Piccalilly Blog

Lovely little clothes for lovely little people

  • Save the Rainforest

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    Part of the Piccalilly Way of doing things is to think about the detail of how we make our organic baby clothes and kidswear. This includes the print designs too. It's important that our prints say something and opening up discussions about subjects that are really close to our hearts such as the RAINFOREST. Our Summer 2019 collections explore the animals and birds that make up one of the earths oldest eco-systems.

    Why are we so passionate about rainforests?

    • 20 percent of the planet’s oxygen is produced by the Amazon Rainforest alone.
    • Rainforests are our best defence against climate change regulating global temperatures and weather patterns.
    • Rainforests are home to more than half the worlds animal species. Sadly, many of these species are fighting extinction, and their continued existence is crucial to maintaining the balance of the rainforests' efficient—but delicate—ecosystems.
    • Rainforests are critical to maintaining the Earth’s limited supply of drinking water, so they are critical for sustainability on earth.
    • Rainforests are the world’s pharmacy with 25% of all modern medicines derived from their flora.
    • Every minute the equivalent of thirty-six football fields is destroyed. Nearly half of the world’s original forest cover has now gone.
    • 90% of people living in extreme poverty worldwide depend on forests for their livelihoods.

    There are so many reasons to be passionate and fight for the rainforests. When it comes down to it, it’s really important to care and preserve them. If you think about how much of an impact the rainforests actually have on our life, even if we don’t live anywhere near a rainforest, you will really see the importance of keeping them around.

    Here are just a few things we can all do to help protect our rainforests;

    • Avoid palm oil, it’s a key contributor to rainforest deforestation.
    • Buy more responsibly. Choose bananas a coffee grown in a sustainable way that is safe for the environment, for wildlife, and for the communities where it is grown.
    • Create a habitat in your own garden for migrating birds
    • Use less paper and always recycle it. Choose products with the highest percentage of recycled content.

    Check out our new season organic baby and kids ranges featuring our new season Rainforest print designs.

  • Organic Cotton - better for baby, the planet and the people who grow it

    Chemical free organic baby clothes by Piccalilly Chemical free organic baby clothes by Piccalilly

    It seems obvious why parents might choose to feed their baby organic food, but less obvious why parents should extend this buying choice to include organic baby clothes and organic baby skincare too. If we take into consideration the fact that a baby’s skin is 5 times thinner than an adult’s and it’s the largest organ on our body, then it’s clear that what we choose to put on it is as important as what we choose to put inside it. It’s a fact that organic baby clothes and skincare will limit a baby’s chance of absorbing harmful chemicals and toxins, because these harmful chemicals are not used to create the product in the first place. The process is also kinder to the farmers too, limiting their exposure to harmful toxins. But to understand why you need to understand the difference between conventional cotton farming and organic cotton farming.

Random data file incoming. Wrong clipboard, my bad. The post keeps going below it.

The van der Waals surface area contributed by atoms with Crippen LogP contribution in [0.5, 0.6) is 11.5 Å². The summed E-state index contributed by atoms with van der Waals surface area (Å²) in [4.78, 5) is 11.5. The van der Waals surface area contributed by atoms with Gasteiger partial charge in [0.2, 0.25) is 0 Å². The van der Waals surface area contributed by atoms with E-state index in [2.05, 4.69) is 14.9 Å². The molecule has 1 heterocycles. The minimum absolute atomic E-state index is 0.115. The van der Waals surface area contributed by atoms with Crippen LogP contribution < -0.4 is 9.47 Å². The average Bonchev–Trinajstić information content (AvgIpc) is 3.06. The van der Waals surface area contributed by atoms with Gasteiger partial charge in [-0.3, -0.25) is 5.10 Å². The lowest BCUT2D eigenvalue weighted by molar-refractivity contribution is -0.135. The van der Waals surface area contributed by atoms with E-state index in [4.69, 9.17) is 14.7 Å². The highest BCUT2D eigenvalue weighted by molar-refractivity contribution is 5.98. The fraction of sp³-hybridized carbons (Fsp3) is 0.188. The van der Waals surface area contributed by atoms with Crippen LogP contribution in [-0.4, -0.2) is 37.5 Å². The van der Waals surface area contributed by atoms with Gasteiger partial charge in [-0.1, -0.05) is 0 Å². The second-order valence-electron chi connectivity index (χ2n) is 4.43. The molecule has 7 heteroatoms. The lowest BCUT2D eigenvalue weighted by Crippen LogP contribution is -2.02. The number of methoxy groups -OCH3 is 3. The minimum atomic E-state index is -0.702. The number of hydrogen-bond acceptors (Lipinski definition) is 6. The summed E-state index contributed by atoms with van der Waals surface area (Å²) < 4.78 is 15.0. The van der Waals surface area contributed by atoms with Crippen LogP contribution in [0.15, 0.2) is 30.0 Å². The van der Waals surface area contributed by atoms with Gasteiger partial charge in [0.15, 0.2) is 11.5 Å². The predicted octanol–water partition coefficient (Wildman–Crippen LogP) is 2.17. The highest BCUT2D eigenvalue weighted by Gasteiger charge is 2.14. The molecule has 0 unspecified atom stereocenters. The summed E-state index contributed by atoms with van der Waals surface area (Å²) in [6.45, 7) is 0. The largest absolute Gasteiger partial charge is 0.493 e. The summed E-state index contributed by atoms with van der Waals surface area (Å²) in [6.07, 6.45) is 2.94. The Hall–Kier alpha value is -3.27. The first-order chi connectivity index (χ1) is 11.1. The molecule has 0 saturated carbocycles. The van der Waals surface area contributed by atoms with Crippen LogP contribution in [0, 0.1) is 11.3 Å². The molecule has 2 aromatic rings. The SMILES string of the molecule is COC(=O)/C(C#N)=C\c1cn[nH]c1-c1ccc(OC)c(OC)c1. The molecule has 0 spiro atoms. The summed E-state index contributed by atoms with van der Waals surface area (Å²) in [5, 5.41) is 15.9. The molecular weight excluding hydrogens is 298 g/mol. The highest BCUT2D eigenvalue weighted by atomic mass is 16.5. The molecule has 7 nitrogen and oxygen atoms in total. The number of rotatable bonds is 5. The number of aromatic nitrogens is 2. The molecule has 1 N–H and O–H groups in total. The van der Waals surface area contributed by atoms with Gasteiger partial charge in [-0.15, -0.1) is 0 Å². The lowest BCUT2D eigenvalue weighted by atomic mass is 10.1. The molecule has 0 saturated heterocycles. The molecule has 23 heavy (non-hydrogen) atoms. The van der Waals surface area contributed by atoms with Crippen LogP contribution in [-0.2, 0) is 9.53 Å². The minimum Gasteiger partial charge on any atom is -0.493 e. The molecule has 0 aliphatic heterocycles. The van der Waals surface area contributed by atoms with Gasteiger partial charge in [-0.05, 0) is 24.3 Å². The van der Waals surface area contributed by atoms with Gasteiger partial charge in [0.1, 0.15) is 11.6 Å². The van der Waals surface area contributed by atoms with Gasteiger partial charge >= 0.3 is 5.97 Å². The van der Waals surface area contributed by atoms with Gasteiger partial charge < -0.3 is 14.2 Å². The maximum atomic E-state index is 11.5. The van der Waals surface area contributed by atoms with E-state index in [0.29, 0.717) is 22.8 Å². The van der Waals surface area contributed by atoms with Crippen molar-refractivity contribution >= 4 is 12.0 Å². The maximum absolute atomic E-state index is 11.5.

Whilst cotton to many is considered a natural and healthy choice for a baby to wear not all cotton is created equal. Conventional cotton is one of the most polluted and sprayed crops in the world. In fact, while cotton farming only makes up 3% of the total farmed land area, it accounts for 25% of the insecticides and 10% of the pesticides used worldwide, making it one of the most chemically treated crops on the planet. Many of these chemicals are graded ‘hazardous’ by the World Health Organisation. Not only do these chemicals pose risks for the farmers’ health but they’re also expensive and often end up within the water sources of surrounding communities. Chemicals entering local waterways have been associated with allergies, skin rashes, respiratory problems, cancer, birth defects, and hormonal & reproductive effects. It is estimated that over 3 million people are poisoned by pesticides from cotton every year. Conventional cotton farmers have also become locked in a cycle of debt buying genetically modified seeds, pesticides and fertilizers. The result is one of the highest rates of recorded farmers suicides in India, one farmer every 30 seconds for the last 16 years due to high levels of debt.

    But there is another way, The Piccalilly Way. By farming the cotton Piccalilly use to make our baby and kids clothes organically we return to an altogether more natural material that is kinder to the farmer who grows it, kinder to the planet and kinder to wear on delicate skin because there are no chemical residues. This organic method of growing cotton uses significantly less water than conventional methods and mainly relies on rainfall. It also produces less carbon emissions by locking carbon into the soil. And because all the organic cotton is handpicked we create a super-soft finish on our clothes because the fibres are left intact and not broken down by harsh chemicals and mass processing. The result is softer, longer lasting clothing and most importantly kinder for our skin, our planet and the farmers who grow it too.